Report from the TEDxOilSpill Expedition, Day 1

The TEDxOilSpill Expedition is a week-long project to document the current situation in the Gulf of Mexico and bring a first-hand report back to the TEDxOilSpill event in Washington DC on June 28th. A team comprised of photographers and videographers will be working on land, air, and maybe even on boat. Visit the expedition website for more details.

Protest Signs

Protest signs on the road to Grand Isle, LA.

It’s been ten days since my last trip to Grand Isle, Louisiana and over that span of time the anger on the Island has been fermenting. The most visible signs of this anger are the homemade posters and signs telling drivers-by that BP has destroyed their way of life.

Some were straight forward: “BP Destroyed the Lives of Three Generations of Fishermen that Once Lived Happily in this House.” Others were more creative: “Sponge Bob is Missing Patrick. BP Killed Patrick.” And still others were much more practical: “We Do Catering for Spill Cleanup Crews and Wildlife Rescue Teams.”

Duncan Davidson, a photographer on the TEDxOilSpill Expedition, and I decided to quickly scope out Grand Isle and take advantage of the last hours of sunlight before joining the other members of the team back at the New Orleans airport and launching full force into this week-long expedition.

Beach Booms

Containment devices along a freshly cleaned section of beach at Grand Isle, LA. Tarballs were rapidly washing up on the sand again as we walked the beach.

We pulled up to what looked like a reasonable place to access the closed beach in Grand Isle. I opened the car door and was met by a wall of wet heat permeated with the stench of oil. The cleanup crews had gone home for the day but their tents, tools and booms littered the entire seven-mile stretch of beach. An official looking vehicle approached but paid us no mind. Unlike ten days ago when President Obama had to hunt for a few specks of oil on this beach, today oil globules covered the entire high-tide line.

Seeing the sun falling quickly behind us, we made a bee-line to the shrimp-shed where I had met Joseph the ex-shrimper and flat-bottomed boat Captain on my first trip down here. The shed was deserted. A small sign read “Come see the truth. I will take you there. Boat trips for photographers and journalists. Call Al at …” I called Al.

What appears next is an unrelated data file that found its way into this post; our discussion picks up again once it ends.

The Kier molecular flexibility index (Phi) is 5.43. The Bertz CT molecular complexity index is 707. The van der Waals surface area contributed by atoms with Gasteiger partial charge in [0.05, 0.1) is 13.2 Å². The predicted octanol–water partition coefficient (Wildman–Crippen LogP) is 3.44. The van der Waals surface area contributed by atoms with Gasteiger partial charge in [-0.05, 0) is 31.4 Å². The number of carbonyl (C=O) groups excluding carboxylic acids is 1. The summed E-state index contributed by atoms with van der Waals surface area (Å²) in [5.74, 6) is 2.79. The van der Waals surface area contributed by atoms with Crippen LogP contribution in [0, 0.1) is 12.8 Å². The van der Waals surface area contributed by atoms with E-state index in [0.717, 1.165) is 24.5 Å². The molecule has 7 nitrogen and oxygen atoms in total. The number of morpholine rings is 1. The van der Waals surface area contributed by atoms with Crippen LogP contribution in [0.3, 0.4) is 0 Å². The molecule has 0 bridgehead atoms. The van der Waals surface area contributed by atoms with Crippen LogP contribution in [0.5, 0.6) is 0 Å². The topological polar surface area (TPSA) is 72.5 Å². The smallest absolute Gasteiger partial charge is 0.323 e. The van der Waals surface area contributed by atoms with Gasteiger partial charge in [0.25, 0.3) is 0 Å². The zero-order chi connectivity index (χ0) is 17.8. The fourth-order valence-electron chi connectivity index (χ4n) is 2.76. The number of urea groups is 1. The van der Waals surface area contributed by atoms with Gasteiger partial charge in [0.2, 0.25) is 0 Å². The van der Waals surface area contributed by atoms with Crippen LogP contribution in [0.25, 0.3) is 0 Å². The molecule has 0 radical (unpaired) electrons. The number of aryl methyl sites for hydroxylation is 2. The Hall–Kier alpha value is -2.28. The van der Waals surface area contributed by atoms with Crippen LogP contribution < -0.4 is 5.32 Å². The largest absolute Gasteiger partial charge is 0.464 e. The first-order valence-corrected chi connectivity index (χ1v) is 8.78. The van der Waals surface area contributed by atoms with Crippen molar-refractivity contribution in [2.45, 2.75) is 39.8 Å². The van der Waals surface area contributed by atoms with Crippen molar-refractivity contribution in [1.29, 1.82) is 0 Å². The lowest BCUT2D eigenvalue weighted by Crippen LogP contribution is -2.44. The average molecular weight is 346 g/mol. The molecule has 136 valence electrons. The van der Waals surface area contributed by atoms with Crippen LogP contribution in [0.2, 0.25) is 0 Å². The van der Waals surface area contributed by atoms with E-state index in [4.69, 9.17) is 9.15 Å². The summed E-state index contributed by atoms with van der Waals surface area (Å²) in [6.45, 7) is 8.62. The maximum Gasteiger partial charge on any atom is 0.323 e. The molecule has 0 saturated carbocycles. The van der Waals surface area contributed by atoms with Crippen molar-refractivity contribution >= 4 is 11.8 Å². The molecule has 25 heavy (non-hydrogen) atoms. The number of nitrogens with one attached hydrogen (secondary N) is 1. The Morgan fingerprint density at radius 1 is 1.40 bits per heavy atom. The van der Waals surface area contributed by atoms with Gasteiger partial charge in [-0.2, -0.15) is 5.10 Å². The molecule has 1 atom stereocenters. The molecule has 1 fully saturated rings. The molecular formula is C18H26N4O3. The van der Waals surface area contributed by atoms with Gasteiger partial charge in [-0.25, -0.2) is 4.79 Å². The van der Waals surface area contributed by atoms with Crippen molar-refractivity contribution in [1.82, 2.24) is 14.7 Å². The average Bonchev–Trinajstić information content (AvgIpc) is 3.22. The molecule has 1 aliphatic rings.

An oil-stained boat at Grand Isle, LA.

“I switched to the other side. I work for BP now. Sorry, I can’t take you out or talk to you.”

Apparently this isn’t an isolated incident. BP’s buying up every boat and every boat captain they can lay their hands on. It makes our jobs a lot harder.

But after poking around the homes set high on pylons and dropping into Cisco’s Hideaway, the local bar, we found Joseph. Another testament of passing time: Joseph’s skin. Joseph had gone from what you might call a good base tan to something approaching the darkest shades of burnt sienna — he’d obviously spent a lot of time shuttling folks around on the open water. I’d missed his sloppy 18 foot boat and the scraps of his life that accumulated in and among the coolers, gas cans and floor boards. It was good to be back.

In the final minutes before the sun took its final plunge through the horizon we were treated to an amazing display of lightning and a symphony of squawking pelicans, laughing gulls and black skimmers. They’d managed to boom off what the locals call Bird Island, but the booms hadn’t kept the oil from washing ashore and staining the rocks and sea grass that sinister orange. And everything was bathed in a peculiar light — reflections thrown from water covered with the finest film of oil. It was beautiful and horrible all at once.

Bird Island

Words by Darron Collins
Photos/captions by James Duncan Davidson

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